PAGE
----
Hail pounds Calgary homes, vehicles
A short but intense thunderstorm pelted parts of Calgary with hail the size of golf balls, high winds and heavy rain, damaging homes, buildings and vehicles.
A severe thunderstorm warning for the city ended after a few hours Monday. Tornado warnings for Drumheller, Wheatland County and other southern Alberta areas were also lifted after a few hours.
Sandy Massey, the warning preparedness meterologist with Environment Canada, said the storm moved so quickly there wasn't enough time for the agency to issue a warning before the hail hit Calgary.
"Sometimes it does develop really rapidly in the summer. Thunderstorms can develop in a short amount of time. So it's always a good idea for people to keep an eye on the sky and … be prepared to take shelter when thunderstorms develop," she said.
The hail smashed dozens of panes of glass on the rooftop greenhouses at the University of Calgary, leaving just 10 per cent of the north side intact.
University spokesman Grady Semmens estimated repairs will cost at least $100,000.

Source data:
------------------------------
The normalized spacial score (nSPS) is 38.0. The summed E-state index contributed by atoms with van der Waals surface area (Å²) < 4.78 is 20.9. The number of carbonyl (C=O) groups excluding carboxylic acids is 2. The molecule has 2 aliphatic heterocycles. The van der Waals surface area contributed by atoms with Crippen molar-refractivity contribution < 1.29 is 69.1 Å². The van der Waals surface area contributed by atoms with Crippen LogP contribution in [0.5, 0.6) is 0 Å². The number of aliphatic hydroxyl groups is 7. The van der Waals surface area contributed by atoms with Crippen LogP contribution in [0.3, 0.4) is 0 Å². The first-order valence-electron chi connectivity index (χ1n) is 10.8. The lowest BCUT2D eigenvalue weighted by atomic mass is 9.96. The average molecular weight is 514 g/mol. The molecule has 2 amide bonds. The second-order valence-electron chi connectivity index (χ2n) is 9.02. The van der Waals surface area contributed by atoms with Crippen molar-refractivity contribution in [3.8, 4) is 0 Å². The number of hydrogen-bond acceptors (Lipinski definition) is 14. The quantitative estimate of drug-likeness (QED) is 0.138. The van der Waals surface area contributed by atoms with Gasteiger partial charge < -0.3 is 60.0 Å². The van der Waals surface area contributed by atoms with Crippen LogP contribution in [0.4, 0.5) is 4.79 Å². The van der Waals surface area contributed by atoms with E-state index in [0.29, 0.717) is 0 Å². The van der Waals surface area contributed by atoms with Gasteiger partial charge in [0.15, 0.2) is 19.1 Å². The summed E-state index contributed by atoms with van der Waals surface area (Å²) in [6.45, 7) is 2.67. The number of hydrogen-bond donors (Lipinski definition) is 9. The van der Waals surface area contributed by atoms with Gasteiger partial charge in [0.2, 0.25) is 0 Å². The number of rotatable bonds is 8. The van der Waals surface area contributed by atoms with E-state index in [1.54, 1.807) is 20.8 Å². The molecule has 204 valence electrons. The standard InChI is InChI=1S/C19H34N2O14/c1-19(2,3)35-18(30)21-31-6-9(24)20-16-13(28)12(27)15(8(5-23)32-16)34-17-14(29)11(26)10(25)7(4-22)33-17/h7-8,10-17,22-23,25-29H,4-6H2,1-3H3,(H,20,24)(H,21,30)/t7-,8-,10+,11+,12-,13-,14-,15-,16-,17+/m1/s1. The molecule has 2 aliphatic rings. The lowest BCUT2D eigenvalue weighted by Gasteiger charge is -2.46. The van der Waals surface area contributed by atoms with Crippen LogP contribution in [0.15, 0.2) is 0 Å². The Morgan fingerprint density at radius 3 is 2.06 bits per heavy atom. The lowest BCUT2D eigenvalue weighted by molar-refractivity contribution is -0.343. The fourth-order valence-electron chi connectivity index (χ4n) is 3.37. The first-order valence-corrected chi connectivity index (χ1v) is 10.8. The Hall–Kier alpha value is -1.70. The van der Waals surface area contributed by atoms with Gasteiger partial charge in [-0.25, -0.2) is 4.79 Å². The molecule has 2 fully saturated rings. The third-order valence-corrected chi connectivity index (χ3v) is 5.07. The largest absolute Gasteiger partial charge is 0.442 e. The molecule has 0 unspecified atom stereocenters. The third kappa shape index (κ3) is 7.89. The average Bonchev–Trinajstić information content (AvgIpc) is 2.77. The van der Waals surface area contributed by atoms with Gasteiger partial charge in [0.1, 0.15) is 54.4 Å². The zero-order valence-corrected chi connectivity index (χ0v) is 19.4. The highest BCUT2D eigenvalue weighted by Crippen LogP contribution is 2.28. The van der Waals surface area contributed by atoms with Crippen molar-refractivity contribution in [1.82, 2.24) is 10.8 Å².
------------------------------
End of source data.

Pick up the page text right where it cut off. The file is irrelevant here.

The hail also dinged siding, broke windows and dented vehicles across the city.
"I heard a roar and then I heard a loud pinging and banging," said Norm Walters, who was inside his Charleswood home when the hail started.
"All of the sudden it hit and it seemed to grow in size and then it started hitting my windows on this side of my house. And after the third or so the windows started smashing in and three of them were broken."
Animals at the Calgary Stampede grounds were pulled inside, while visitors ran for cover.
The hail was so intense that vehicles pulled over off busy Memorial Drive until it tapered off. Power outages were reported in northwest Calgary.
Severe thunderstorm watches were still in effect for Drumheller, Three Hills, Brooks, Strathmore, and Hanna areas on Monday evening, while a rainfall warning for 50 to 70 millimetres of precipitation by Tuesday morning was in place for Airdrie, Cochrane and Red Deer.